Rega Elex-R review

  • Best stereo amplifier £700-£1,000/$1,050-$1,500, Awards 2015. Rega builds on the strengths of the excellent Brio-R and give us another terrifically musical amplifier
  • An agile and articulate performer that gets straight to the heart of the music
  • Fine rhythmic ability
  • Good phono stage
  • Solid build and good finish
  • Remote handset could be classier

If you’re on the lookout for an upmarket stereo amplifier, you certainly shouldn’t ignore Rega’s Elex-R, which just won the What Hi-Fi? Award for Best Stereo Amplifier between £700/$1,050 and £1,000/$1,500.

Despite the win there’s no rest for the Rega, with Arcam’s A29 and Audiolab’s 8300A offering some new competition.

You should think of this integrated amp as a more muscular Brio-R (£480/$720) and you’ll be pretty close to the mark.

By using the much admired Brio-R as a base, and adding circuit elements from the unquestionably talented Elicit-R (£1,600/$2,400) into the mix, Rega has created one of the most talented sub-£1,000/$1,500 amplifiers we’ve heard.


It’s the fashion for integrated amplifiers to eschew a phono stage. Not this Rega which shines with good turntables

Anyone familiar with Rega’s current amplifier range will find the Elex-R’s sonic character entirely familiar. It delivers a fast, agile sound that’s as rhythmically surefooted as we’ve heard at this level.

It demonstrates authority and scale better than anything we’ve heard at this price, including the powerhouse Naim Nait 5si.

Play a piece of music like alt-J’s Breezeblocks and the Rega is right at home. It’s happy to deliver that thickly-layered bassline with power and has no trouble rendering dynamic shifts and changes of pace with enthusiasm.

There’s an addictive sense of liveliness and energy, something most rivals tend to tone down in the search for greater refinement.

Nina Simone comes through with a newfound sense of rawness and realism in her rendition of I Put A Spell On You. The Creek audio Evolution 50A nears this level of midrange transparency, but the Rega better captures the nuances in Simone’s deep, guttural voice – and with greater solidity.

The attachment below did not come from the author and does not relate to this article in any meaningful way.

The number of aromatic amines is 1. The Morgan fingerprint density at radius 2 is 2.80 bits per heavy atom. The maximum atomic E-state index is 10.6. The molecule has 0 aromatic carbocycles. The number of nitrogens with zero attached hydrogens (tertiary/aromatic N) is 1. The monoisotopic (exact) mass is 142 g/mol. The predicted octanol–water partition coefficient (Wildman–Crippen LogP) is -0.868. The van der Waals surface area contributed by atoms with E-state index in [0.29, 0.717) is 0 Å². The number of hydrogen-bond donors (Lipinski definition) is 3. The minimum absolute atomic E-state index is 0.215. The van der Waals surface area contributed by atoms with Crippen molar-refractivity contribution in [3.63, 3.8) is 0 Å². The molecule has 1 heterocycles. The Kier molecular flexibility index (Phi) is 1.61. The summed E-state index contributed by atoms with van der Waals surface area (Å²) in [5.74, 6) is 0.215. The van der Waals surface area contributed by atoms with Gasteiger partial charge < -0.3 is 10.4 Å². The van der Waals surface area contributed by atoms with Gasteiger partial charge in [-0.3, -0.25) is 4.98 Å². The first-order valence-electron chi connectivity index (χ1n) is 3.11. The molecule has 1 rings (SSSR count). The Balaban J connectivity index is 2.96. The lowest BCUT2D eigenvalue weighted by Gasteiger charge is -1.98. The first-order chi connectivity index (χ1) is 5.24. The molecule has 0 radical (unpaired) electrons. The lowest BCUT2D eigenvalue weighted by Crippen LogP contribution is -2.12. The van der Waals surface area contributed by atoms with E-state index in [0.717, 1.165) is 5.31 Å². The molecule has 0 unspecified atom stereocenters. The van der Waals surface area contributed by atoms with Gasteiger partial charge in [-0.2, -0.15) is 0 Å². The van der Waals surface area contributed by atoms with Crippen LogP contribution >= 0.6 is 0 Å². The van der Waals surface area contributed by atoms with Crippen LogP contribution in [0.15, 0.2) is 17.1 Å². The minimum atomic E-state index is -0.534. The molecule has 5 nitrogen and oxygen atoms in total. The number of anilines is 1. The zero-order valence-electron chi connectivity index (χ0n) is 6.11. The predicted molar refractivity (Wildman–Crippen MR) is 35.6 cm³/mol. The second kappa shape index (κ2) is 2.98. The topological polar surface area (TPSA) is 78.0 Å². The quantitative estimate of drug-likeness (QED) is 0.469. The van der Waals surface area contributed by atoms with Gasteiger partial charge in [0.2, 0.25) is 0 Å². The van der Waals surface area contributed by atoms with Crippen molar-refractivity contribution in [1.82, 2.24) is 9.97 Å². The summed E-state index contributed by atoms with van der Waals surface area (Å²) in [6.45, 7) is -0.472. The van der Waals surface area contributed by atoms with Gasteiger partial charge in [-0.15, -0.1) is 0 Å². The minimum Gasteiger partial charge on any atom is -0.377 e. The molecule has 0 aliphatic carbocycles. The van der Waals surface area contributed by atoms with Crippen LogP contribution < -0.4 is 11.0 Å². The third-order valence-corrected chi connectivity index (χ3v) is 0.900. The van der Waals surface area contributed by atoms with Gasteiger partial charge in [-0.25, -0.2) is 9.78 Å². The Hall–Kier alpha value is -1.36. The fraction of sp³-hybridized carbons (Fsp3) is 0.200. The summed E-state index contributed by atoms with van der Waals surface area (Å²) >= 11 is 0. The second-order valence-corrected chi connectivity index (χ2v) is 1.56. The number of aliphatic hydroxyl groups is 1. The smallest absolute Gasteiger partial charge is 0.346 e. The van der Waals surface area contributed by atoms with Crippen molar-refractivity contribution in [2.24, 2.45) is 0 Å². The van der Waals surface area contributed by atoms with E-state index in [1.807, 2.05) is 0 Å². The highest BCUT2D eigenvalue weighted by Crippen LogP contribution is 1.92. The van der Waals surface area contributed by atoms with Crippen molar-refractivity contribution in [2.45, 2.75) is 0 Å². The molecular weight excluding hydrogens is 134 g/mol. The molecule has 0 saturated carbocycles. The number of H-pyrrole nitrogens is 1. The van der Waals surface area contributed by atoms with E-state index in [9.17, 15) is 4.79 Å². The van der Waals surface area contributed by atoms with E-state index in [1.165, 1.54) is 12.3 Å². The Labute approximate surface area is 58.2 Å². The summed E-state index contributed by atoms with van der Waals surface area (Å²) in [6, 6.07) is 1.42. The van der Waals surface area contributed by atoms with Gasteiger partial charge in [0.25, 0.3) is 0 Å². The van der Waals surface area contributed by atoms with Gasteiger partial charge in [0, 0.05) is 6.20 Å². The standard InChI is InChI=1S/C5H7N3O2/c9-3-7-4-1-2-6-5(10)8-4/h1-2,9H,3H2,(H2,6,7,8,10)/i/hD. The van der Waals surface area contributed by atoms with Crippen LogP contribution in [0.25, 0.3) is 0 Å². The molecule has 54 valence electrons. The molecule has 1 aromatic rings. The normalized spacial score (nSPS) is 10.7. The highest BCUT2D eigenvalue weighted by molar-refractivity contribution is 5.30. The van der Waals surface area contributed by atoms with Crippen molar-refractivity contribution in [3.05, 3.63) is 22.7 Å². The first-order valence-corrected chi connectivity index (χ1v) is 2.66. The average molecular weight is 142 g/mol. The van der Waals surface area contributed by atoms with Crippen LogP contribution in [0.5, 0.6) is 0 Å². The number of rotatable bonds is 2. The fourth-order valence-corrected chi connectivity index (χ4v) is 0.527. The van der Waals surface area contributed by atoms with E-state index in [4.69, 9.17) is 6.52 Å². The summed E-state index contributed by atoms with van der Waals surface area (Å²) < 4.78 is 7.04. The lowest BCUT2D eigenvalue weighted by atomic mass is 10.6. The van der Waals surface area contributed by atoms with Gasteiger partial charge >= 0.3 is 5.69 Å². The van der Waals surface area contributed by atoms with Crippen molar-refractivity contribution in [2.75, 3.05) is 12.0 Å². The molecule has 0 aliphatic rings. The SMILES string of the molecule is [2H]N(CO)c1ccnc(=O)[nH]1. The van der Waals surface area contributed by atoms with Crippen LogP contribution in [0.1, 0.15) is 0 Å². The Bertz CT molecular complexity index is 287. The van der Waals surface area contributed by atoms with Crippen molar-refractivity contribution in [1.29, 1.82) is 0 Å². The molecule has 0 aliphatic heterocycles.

Avoid bright-sounding partners. The Rega won’t tone down their excesses

Tonally, the Rega edges towards leanness, though if partnered with care – avoiding sources and speakers that err too far towards brightness or harshness – then all will be fine.

We use a range of speakers from Dali’s lively Zensor 3s and B&W’s 685s right the way to PMC’s mighty Twenty 26s and at no point does the Rega fail to shine.

Of course a power output of 72.5-watts per channel into 8ohms (Rega likes to be specific, it seems) isn’t enough to make the floor shake in really large rooms, but we think this amplifier is capable of decent levels in most set-ups.

It’s as happy picking out finer threads of detail in the convoluted sections of Hans Zimmer’s Mountains from the Interstellar soundtrack – often the first to be overlooked by less scrupulous amps – as it is unveiling variation in dense electric guitar notes in Band of Horses’ NW Apt.

We are pleased with the resolution on offer, and at no time is there a sense the Elex-R is overlooking subtleties for the benefit of the bigger picture. We notice, again, that this amplifier is terrific at communicating the drama of the music. It has us hooked from the first note, right through to the end of the piece.

With hi-fi this good, it’s easy for listening sessions to extend well in to the night.

Build and design

Move away from sound and the Rega remains on sure ground, as long as all you want is a traditional stereo amplifier. There are no digital inputs, though we think Rega would direct you to its talented DAC for number-crunching duties.

Instead you get a good quality MM phono stage, one that’s talented enough to make the most of £1,000/$1,500 turntable packages like Rega’s own RP6 (what a surprise).

It’s a relatively quiet circuit, one that keeps all the good sonic points we noted in the line stages. There are four line-level inputs, one tape out and a single preamp output, should you need to add a bit more muscle.

That’s probably enough for most purist stereo set-ups, although we would have liked a built-in headphone output. Build quality is as solid as we expect from Rega.

Casework is functional rather than luxurious but it’s finished neatly. Everything feels like it will last for years. We’re a little disappointed with the remote handset.

It lacks the solidity of rival handsets, although it works well enough.


The Elex-R is a fine achievement. It’s the kind of product that gets straight to the heart of the music and conveys all the emotion in the recording with ease.

A year ago we said we wouldn’t be surprised even the Rega was still on top of the stereo amp pile in this price bracket.

A year has passed and despite the good and great amps around the £1,000/$1,500 mark, the Rega has more than enough talent across the board to shine even in this formidable company.


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